U.S. Supreme Court grapples with cheerleader’s free speech case
- Law Firms
April 28 (Reuters) - U.S. Supreme Court justices on Wednesday appeared ready to rule in favor of a former Pennsylvania high school cheerleader who was disciplined over a foul-mouthed social media post but cautiously approached the broader question of whether public schools can punish students for what they say off campus.
The nine justices heard nearly two hours of arguments in an appeal by the Mahanoy Area School District of a lower court ruling in favor of Brandi Levy that found that the U.S. Constitution's First Amendment guarantee of free speech bars public school officials from regulating off-campus speech. The case could impact the free speech rights of America's 50 million public school students.
The court pondered the competing issues of students having freedom of expression, especially political or religious views, and schools having the ability to prevent disruptions in the internet and social media era.
Its ruling, expected by the end of June, could clarify the limits of an important 1969 Supreme Court precedent that let public schools punish student speech when it would "substantially disrupt" a school community.
Many schools and educators, supported by President Joe Biden's administration, have argued that ending their authority over students at the schoolhouse gates could make it harder to curb bullying, racism, cheating and invasions of privacy - all frequently occurring online.
The American Civil Liberties Union, representing Levy, has argued that students need protection from censorship and monitoring of their beliefs.
The justices indicated they may avoid making a complete distinction between on- and off-campus speech or fashioning a legal test encompassing all possible scenarios schools may face.
"I'm frightened to death of writing a standard," liberal Justice Stephen Breyer said.
The court also could issue a narrow ruling in Levy's favor that does resolve the broader question of school regulation of off-campus speech.
The justices seemed skeptical that Levy's post was sufficiently disruptive of the school environment to have warranted the punishment she received.
Peeved because she was denied a spot in a tryout for the varsity cheerleading team after being a member of the junior varsity squad as a ninth-grader, Levy - age 14 at the time and currently 18 - made a profanity-laced Snapchat post.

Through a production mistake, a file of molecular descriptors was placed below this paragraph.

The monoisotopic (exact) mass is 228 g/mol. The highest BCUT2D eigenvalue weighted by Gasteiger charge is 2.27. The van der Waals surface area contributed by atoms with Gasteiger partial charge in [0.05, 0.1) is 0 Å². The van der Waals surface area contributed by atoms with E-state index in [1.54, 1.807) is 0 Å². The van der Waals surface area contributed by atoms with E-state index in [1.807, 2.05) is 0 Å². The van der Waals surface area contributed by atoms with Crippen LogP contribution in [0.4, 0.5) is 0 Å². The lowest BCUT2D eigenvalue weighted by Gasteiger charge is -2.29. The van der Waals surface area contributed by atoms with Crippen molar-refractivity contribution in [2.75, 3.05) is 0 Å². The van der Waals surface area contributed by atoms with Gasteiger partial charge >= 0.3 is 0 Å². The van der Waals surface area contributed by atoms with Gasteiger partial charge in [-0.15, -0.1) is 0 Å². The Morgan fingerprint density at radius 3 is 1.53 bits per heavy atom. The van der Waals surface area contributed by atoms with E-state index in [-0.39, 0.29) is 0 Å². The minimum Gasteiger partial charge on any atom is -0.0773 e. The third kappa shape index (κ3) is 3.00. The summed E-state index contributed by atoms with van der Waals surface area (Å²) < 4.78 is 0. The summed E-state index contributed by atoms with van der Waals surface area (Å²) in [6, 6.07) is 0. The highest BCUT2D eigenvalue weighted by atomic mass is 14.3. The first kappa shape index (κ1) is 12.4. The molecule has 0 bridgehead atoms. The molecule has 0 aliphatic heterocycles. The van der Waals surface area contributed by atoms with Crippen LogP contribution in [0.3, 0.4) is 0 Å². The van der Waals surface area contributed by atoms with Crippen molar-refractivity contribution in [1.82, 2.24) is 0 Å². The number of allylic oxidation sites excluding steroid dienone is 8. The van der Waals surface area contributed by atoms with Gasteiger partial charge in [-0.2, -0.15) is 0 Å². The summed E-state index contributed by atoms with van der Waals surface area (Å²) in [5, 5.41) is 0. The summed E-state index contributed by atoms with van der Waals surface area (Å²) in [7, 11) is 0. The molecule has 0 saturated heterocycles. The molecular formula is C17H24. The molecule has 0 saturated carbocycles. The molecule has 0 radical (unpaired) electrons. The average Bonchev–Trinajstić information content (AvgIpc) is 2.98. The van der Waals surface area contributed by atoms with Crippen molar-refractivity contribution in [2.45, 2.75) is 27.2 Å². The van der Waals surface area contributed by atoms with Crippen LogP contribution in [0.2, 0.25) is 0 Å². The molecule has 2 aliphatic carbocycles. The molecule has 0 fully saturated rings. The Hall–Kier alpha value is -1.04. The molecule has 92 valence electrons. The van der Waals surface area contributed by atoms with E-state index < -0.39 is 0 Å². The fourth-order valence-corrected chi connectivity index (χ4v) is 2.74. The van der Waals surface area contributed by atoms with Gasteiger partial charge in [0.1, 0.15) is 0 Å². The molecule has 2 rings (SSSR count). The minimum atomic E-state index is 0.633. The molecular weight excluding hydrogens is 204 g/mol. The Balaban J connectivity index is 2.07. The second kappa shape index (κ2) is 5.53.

On a Saturday while at a convenience store in Mahanoy City, she posted a photo of her and a friend raising their middle fingers, adding a caption using the same curse word four times to voice her displeasure with cheerleading, softball, school and "everything." Mahanoy Area High School banished her from the cheerleading team for a year.
Conservative Justice Brett Kavanaugh said the school's response seemed like an over-reaction.
"She blew off steam like millions of other kids have when they're disappointed about being cut from the high school team or not being in the starting line-up," Kavanaugh said.
Breyer said that if using swear words away from school merits discipline, "I mean, my goodness every school in the country would be doing nothing but punishing."
Some justices raised hypothetical scenarios showing their concern over protecting student expression, including if a student wears a Black Lives Matter T-shirt, carries a Confederate flag or refuses to call transgender students by the names they have adopted.
"That sharp line I think you're trying to draw between on-campus and off-campus, how does that fit with modern technology? If a text or a snap ... is sent from the park and it's read in the cafeteria, is that off-campus or on-campus?" Chief Justice John Roberts asked an ACLU attorney.
Fellow conservative Justice Samuel Alito expressed concern about bullying and speech aimed at other students, but said: "If we're going to address the broad issues, then I for one think we need clear rules that protect freedom of speech."
Levy and her parents sued the district, seeking reinstatement as a cheerleader and a judgment that her First Amendment rights had been violated. Lower courts ruled in her favor.
The Supreme Court's eventual decision would affect public schools, as governmental institutions, but not private schools.
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